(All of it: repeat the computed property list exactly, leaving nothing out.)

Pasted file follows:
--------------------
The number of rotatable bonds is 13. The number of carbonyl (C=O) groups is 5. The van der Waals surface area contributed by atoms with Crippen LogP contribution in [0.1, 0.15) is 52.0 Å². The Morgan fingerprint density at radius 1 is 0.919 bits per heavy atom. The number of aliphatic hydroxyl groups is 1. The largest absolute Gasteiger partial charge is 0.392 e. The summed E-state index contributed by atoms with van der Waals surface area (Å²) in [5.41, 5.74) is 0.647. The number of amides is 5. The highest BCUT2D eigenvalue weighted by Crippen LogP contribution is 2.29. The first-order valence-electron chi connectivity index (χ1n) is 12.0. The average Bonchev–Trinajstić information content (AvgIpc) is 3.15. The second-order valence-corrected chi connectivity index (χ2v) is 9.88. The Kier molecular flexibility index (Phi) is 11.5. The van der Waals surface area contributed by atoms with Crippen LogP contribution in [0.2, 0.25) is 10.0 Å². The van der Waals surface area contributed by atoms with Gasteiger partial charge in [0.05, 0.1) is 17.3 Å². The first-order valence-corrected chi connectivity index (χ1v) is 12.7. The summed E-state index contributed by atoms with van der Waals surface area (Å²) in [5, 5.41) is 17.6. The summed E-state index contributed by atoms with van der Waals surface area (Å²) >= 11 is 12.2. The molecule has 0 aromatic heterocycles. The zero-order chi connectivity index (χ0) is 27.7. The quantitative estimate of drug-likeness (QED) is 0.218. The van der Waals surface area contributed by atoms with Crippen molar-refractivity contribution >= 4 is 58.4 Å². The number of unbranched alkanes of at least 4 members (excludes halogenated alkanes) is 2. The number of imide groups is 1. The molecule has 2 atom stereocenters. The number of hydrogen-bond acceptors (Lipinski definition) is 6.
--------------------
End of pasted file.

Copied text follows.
The number of rotatable bonds is 13. The number of carbonyl (C=O) groups is 5. The van der Waals surface area contributed by atoms with Crippen LogP contribution in [0.1, 0.15) is 52.0 Å². The Morgan fingerprint density at radius 1 is 0.919 bits per heavy atom. The number of aliphatic hydroxyl groups is 1. The largest absolute Gasteiger partial charge is 0.392 e. The summed E-state index contributed by atoms with van der Waals surface area (Å²) in [5.41, 5.74) is 0.647. The number of amides is 5. The highest BCUT2D eigenvalue weighted by Crippen LogP contribution is 2.29. The first-order valence-electron chi connectivity index (χ1n) is 12.0. The average Bonchev–Trinajstić information content (AvgIpc) is 3.15. The second-order valence-corrected chi connectivity index (χ2v) is 9.88. The Kier molecular flexibility index (Phi) is 11.5. The van der Waals surface area contributed by atoms with Crippen LogP contribution in [0.2, 0.25) is 10.0 Å². The van der Waals surface area contributed by atoms with Gasteiger partial charge in [0.05, 0.1) is 17.3 Å². The first-order valence-corrected chi connectivity index (χ1v) is 12.7. The summed E-state index contributed by atoms with van der Waals surface area (Å²) in [5, 5.41) is 17.6. The summed E-state index contributed by atoms with van der Waals surface area (Å²) >= 11 is 12.2. The molecule has 0 aromatic heterocycles. The zero-order chi connectivity index (χ0) is 27.7. The quantitative estimate of drug-likeness (QED) is 0.218. The van der Waals surface area contributed by atoms with Crippen molar-refractivity contribution >= 4 is 58.4 Å². The number of unbranched alkanes of at least 4 members (excludes halogenated alkanes) is 2. The number of imide groups is 1. The molecule has 2 atom stereocenters. The number of hydrogen-bond acceptors (Lipinski definition) is 6.